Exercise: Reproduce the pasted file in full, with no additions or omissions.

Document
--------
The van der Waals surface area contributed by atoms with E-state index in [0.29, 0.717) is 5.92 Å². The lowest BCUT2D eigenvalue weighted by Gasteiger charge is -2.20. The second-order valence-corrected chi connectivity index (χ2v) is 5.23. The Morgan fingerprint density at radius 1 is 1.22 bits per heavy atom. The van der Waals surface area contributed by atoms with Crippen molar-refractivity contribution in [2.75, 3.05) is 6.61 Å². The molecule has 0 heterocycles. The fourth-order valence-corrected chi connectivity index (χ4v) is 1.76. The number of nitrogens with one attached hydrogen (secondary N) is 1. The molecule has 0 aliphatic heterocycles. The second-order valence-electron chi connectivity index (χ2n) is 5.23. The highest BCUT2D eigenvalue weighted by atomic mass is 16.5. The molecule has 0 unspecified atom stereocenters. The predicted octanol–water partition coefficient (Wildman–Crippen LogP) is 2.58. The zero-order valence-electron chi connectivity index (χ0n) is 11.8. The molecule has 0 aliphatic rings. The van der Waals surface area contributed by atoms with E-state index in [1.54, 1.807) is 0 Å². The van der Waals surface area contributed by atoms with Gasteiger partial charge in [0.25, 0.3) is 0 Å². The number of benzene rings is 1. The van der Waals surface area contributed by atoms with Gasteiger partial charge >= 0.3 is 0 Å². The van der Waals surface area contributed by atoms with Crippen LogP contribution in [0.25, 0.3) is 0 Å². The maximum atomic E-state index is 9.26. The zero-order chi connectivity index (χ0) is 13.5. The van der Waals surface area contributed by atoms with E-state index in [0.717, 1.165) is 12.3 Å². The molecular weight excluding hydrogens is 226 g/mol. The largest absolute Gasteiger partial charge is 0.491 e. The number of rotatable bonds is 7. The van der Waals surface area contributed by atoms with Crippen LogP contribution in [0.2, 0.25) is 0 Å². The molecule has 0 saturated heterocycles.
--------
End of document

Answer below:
The van der Waals surface area contributed by atoms with E-state index in [0.29, 0.717) is 5.92 Å². The lowest BCUT2D eigenvalue weighted by Gasteiger charge is -2.20. The second-order valence-corrected chi connectivity index (χ2v) is 5.23. The Morgan fingerprint density at radius 1 is 1.22 bits per heavy atom. The van der Waals surface area contributed by atoms with Crippen molar-refractivity contribution in [2.75, 3.05) is 6.61 Å². The molecule has 0 heterocycles. The fourth-order valence-corrected chi connectivity index (χ4v) is 1.76. The number of nitrogens with one attached hydrogen (secondary N) is 1. The molecule has 0 aliphatic heterocycles. The second-order valence-electron chi connectivity index (χ2n) is 5.23. The highest BCUT2D eigenvalue weighted by atomic mass is 16.5. The molecule has 0 unspecified atom stereocenters. The predicted octanol–water partition coefficient (Wildman–Crippen LogP) is 2.58. The zero-order valence-electron chi connectivity index (χ0n) is 11.8. The molecule has 0 aliphatic rings. The van der Waals surface area contributed by atoms with E-state index in [1.54, 1.807) is 0 Å². The van der Waals surface area contributed by atoms with Gasteiger partial charge in [0.25, 0.3) is 0 Å². The number of benzene rings is 1. The van der Waals surface area contributed by atoms with Gasteiger partial charge >= 0.3 is 0 Å². The van der Waals surface area contributed by atoms with Crippen LogP contribution in [0.25, 0.3) is 0 Å². The maximum atomic E-state index is 9.26. The zero-order chi connectivity index (χ0) is 13.5. The van der Waals surface area contributed by atoms with E-state index in [0.717, 1.165) is 12.3 Å². The molecular weight excluding hydrogens is 226 g/mol. The largest absolute Gasteiger partial charge is 0.491 e. The number of rotatable bonds is 7. The van der Waals surface area contributed by atoms with Crippen LogP contribution in [0.2, 0.25) is 0 Å². The molecule has 0 saturated heterocycles.